Modeling the Signaling Value of the GED With an Application to an Exogenous Passing Standard Increase in Texas

65 Pages Posted: 17 Aug 2007

See all articles by Magnus Lofstrom

Magnus Lofstrom

Public Policy Institute of California; Institute for the Study of Labor (IZA)

John H. Tyler

Brown University - Taubman Center for Public Policy; National Bureau of Economic Research (NBER)

Date Written: July 2007

Abstract

In this paper we develop a simple model of the signaling value of the GED credential. The model illustrates necessary assumptions for a difference-in-difference estimator, which uses a change in the GED passing standard, to yield unbiased estimates of the signaling value of the GED for marginal passers. We apply the model to the national 1997 passing standard increase which affected GED test takers in Texas. We utilize unique data from the Texas Schools Micro Data Panel (TSMP) which contain demographic and GED test score information from the Texas Education Agency linked to pre- and post-test taking Unemployment Insurance quarterly wage records from the Texas Workforce Commission. Comparing Texas dropouts who acquired a GED before the passing standard was raised in 1997 to dropouts with the same test scores who failed the GED exams after the passing standard hike, we find no evidence of a positive GED signaling effect on earnings. However, we find some evidence which suggest that our finding may be due to the low GED passing threshold that existed in Texas for an extended period.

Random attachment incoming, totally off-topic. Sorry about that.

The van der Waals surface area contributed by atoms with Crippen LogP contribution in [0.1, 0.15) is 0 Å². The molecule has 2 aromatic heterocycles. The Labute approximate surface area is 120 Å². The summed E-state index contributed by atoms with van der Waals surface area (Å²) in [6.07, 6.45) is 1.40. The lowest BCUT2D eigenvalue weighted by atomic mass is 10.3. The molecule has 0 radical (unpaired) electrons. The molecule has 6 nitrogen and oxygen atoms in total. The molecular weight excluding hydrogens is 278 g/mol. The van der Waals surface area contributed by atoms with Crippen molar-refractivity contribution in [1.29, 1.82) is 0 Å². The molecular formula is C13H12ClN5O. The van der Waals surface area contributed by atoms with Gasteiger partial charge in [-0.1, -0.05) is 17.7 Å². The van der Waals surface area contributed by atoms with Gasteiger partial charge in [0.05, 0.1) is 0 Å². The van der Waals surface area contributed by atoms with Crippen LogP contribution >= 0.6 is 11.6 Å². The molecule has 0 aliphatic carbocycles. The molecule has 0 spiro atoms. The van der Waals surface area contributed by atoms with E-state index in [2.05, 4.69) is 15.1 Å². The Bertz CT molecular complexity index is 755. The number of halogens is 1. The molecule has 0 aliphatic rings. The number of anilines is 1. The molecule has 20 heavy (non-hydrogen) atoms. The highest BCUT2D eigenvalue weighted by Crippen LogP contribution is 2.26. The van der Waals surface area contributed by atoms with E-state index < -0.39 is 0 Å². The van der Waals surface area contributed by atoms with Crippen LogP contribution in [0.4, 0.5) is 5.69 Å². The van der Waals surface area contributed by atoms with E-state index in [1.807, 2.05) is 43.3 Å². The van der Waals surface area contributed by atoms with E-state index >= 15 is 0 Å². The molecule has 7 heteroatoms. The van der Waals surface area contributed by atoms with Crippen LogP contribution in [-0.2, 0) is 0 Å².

Keywords: GED, signaling, returns to education, natural experiment

JEL Classification: I2, J31

Suggested Citation

Lofstrom, Magnus and Tyler, John H., Modeling the Signaling Value of the GED With an Application to an Exogenous Passing Standard Increase in Texas (July 2007). IZA Discussion Paper No. 2953. Available at SSRN: https://ssrn.com/abstract=1006802

Magnus Lofstrom (Contact Author)

Public Policy Institute of California ( email )

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Institute for the Study of Labor (IZA) ( email )

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John H. Tyler

Brown University - Taubman Center for Public Policy ( email )

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United States
401-863-1036 (Phone)
401-863-1276 (Fax)

National Bureau of Economic Research (NBER)

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Cambridge, MA 02138
United States

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